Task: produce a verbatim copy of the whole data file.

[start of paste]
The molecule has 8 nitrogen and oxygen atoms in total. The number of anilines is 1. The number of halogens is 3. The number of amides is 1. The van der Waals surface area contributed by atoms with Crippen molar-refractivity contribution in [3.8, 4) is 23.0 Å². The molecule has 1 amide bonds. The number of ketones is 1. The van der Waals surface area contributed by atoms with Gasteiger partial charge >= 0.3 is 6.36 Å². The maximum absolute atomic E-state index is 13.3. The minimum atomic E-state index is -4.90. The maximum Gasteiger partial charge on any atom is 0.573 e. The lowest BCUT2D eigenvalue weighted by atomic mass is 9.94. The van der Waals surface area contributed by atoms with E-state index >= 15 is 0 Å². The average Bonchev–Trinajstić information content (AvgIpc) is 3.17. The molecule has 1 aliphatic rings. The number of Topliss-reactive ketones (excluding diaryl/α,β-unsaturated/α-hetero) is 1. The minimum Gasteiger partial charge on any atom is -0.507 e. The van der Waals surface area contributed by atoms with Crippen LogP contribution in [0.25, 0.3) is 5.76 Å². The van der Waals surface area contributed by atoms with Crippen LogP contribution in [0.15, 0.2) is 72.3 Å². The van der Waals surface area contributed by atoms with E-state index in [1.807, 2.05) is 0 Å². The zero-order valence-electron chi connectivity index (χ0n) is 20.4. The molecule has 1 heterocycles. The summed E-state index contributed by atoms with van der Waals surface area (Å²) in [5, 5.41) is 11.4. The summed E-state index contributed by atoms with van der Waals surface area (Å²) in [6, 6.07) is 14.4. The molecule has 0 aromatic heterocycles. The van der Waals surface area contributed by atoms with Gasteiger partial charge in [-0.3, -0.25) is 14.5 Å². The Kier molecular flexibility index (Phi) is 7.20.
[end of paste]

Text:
The molecule has 8 nitrogen and oxygen atoms in total. The number of anilines is 1. The number of halogens is 3. The number of amides is 1. The van der Waals surface area contributed by atoms with Crippen molar-refractivity contribution in [3.8, 4) is 23.0 Å². The molecule has 1 amide bonds. The number of ketones is 1. The van der Waals surface area contributed by atoms with Gasteiger partial charge >= 0.3 is 6.36 Å². The maximum absolute atomic E-state index is 13.3. The minimum atomic E-state index is -4.90. The maximum Gasteiger partial charge on any atom is 0.573 e. The lowest BCUT2D eigenvalue weighted by atomic mass is 9.94. The van der Waals surface area contributed by atoms with E-state index >= 15 is 0 Å². The average Bonchev–Trinajstić information content (AvgIpc) is 3.17. The molecule has 1 aliphatic rings. The number of Topliss-reactive ketones (excluding diaryl/α,β-unsaturated/α-hetero) is 1. The minimum Gasteiger partial charge on any atom is -0.507 e. The van der Waals surface area contributed by atoms with Crippen LogP contribution in [0.25, 0.3) is 5.76 Å². The van der Waals surface area contributed by atoms with Crippen LogP contribution in [0.15, 0.2) is 72.3 Å². The van der Waals surface area contributed by atoms with E-state index in [1.807, 2.05) is 0 Å². The zero-order valence-electron chi connectivity index (χ0n) is 20.4. The molecule has 1 heterocycles. The summed E-state index contributed by atoms with van der Waals surface area (Å²) in [5, 5.41) is 11.4. The summed E-state index contributed by atoms with van der Waals surface area (Å²) in [6, 6.07) is 14.4. The molecule has 0 aromatic heterocycles. The van der Waals surface area contributed by atoms with Gasteiger partial charge in [-0.3, -0.25) is 14.5 Å². The Kier molecular flexibility index (Phi) is 7.20.